I'd recommend the books from Langtangen on Springer. His "Primer on scientific programmming for people without programming experience. see Computational science. He has another from 2008 3e called "Python Scripting for Computational Science" which is for seasoned programmers. But these are Springer books and thus not cheap. The Computational Science page here on Azimuth also has some free Python books.

I am no fan of the VMWare either, so I am going to install one of the smaller .exe I mentioned on another thread

Comment Source:they are good and there is one installation that contains them all from a company [called Enthought](http://www.enthought.com).I'd recommend installing Ipython (interactive shell which is simply too good to be true). Also easy_install is recommended to manage your Python installation and adding packages (http://pypi.python.org/pypi/setuptools). In Sage uses you can all three of these, and lots of the 2d plots is based in matplotlib, but for 3d they use Jmol and the Tachyon raytracer and I like both for different purposes I'd recommend the books from Langtangen on Springer. His "Primer on scientific programmming for people without programming experience. see [[Computational science]]. He has another from 2008 3e called "Python Scripting for Computational Science" which is for seasoned programmers. But these are Springer books and thus not cheap. The Computational Science page here on Azimuth also has some free Python books. I am no fan of the VMWare either, so I am going to install one of the smaller .exe I mentioned on another thread
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4.

Created a page Python. The installation of NumPy failed because I have the version 2.7 and 3.x of Python installed, but not 2.6. Why does it depend on 2.6?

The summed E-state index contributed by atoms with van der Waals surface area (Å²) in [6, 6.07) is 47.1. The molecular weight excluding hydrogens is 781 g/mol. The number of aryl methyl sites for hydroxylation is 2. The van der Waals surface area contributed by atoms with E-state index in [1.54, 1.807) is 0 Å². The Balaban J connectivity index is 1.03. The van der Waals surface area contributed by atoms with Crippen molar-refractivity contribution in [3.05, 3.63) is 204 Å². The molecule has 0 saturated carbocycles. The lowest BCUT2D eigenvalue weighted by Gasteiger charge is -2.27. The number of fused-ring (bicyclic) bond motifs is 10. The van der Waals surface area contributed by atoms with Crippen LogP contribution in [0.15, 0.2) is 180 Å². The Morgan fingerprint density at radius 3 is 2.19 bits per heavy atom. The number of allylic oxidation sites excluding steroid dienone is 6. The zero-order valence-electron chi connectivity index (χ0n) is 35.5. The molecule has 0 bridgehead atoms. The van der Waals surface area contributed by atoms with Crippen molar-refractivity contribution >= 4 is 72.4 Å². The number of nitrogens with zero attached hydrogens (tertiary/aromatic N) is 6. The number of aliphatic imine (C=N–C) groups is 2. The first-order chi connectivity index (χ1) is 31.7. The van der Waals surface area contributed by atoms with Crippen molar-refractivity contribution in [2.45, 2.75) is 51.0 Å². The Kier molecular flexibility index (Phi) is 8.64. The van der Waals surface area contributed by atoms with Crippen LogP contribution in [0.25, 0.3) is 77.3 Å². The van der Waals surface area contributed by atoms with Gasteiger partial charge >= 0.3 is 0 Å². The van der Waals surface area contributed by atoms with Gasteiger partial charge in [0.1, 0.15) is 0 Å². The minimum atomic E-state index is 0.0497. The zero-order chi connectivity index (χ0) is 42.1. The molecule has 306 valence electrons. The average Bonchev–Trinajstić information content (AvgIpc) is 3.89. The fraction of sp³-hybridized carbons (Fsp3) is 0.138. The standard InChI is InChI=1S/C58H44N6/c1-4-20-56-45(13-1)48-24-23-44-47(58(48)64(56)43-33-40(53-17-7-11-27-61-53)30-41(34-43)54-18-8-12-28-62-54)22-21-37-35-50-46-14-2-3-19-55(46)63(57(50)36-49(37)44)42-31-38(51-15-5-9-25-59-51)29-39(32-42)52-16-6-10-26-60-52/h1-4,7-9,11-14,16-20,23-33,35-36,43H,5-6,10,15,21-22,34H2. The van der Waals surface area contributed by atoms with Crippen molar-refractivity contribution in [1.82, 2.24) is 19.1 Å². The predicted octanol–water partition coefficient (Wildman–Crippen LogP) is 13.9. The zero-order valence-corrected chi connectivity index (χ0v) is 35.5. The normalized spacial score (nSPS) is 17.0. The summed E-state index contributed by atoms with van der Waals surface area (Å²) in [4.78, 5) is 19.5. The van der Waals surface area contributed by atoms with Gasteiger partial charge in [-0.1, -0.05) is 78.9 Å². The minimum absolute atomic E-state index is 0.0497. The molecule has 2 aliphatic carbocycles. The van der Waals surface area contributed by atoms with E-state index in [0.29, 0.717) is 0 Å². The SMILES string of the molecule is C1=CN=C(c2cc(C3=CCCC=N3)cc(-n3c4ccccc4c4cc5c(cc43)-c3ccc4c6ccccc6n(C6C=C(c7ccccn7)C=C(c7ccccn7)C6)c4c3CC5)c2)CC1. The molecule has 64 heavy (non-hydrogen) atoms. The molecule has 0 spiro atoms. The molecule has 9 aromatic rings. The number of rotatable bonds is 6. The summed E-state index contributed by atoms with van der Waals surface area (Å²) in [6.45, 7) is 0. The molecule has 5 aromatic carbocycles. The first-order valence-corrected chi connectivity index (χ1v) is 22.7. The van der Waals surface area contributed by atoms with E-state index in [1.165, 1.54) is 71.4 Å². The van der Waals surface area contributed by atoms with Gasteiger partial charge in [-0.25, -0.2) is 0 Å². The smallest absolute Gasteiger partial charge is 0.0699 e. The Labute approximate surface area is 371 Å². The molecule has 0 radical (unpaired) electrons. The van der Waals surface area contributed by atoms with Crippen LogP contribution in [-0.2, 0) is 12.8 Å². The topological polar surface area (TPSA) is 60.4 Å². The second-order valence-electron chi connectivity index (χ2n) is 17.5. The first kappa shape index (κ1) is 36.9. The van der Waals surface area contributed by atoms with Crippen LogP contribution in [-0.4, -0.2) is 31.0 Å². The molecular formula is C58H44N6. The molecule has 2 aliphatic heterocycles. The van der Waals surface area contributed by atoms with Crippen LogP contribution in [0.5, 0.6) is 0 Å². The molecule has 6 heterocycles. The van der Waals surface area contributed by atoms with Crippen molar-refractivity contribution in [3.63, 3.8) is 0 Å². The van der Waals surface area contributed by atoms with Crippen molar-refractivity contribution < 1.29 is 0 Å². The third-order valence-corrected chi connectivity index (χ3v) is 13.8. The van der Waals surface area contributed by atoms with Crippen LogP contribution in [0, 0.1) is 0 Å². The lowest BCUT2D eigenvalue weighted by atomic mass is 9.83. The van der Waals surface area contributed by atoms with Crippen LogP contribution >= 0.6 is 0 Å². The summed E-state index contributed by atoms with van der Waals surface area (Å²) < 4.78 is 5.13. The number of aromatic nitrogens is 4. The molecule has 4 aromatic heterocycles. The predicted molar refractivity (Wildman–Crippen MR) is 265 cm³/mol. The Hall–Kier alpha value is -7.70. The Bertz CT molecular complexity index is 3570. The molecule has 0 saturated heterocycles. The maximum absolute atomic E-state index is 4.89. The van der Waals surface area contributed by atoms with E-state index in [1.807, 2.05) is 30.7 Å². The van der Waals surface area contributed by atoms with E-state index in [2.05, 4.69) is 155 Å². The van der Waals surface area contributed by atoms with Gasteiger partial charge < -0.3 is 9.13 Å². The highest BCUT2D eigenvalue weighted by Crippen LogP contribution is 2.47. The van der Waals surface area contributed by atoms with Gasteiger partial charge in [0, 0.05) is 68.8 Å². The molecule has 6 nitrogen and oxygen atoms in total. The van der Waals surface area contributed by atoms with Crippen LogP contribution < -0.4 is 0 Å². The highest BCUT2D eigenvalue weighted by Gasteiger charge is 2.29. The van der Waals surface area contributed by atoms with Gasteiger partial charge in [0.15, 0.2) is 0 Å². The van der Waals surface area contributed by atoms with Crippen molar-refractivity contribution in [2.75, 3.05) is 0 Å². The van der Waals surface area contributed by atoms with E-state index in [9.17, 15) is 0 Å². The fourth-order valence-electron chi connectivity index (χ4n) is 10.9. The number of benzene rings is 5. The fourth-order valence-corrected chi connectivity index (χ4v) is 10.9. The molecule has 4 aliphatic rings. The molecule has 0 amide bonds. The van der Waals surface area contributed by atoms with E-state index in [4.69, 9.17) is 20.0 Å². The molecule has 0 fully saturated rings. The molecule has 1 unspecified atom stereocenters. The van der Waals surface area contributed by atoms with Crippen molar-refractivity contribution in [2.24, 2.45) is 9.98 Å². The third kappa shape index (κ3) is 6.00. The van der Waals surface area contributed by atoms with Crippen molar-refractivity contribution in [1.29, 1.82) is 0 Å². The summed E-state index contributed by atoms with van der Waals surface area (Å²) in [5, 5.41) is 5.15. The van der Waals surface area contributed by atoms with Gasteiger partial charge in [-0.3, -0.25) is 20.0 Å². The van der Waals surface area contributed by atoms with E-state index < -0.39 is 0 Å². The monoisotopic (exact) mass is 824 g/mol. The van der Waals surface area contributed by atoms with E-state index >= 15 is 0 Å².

Comment Source:Created a page [[Python]]. The installation of NumPy failed because I have the version 2.7 and 3.x of Python installed, but not 2.6. Why does it depend on 2.6?
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5.

Here's one download link of some version of NumPy for Win32 Python 2.7 (I don't know if Win32 is what you want). Tried to add some text to the page to explain the architecture of Python and libraries.

Comment Source:Here's [one download link](http://sourceforge.net/projects/numpy/files/NumPy/1.5.1/numpy-1.5.1-win32-superpack-python2.7.exe/download) of some version of NumPy for Win32 Python 2.7 (I don't know if Win32 is what you want). Tried to add some text to the page to explain the architecture of Python and libraries.
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6.

Ok, I'll try that, I was curious about what numpy dependend upon and what could have changed between 2.6, 2.7 and 3.x. Java has been backward compatible which means that there is a lot of obsolete baggage in the latest JDK, but Phyton hasn't, I gather?

Comment Source:Ok, I'll try that, I was curious about what numpy dependend upon and what could have changed between 2.6, 2.7 and 3.x. Java has been backward compatible which means that there is a lot of obsolete baggage in the latest JDK, but Phyton hasn't, I gather?
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7.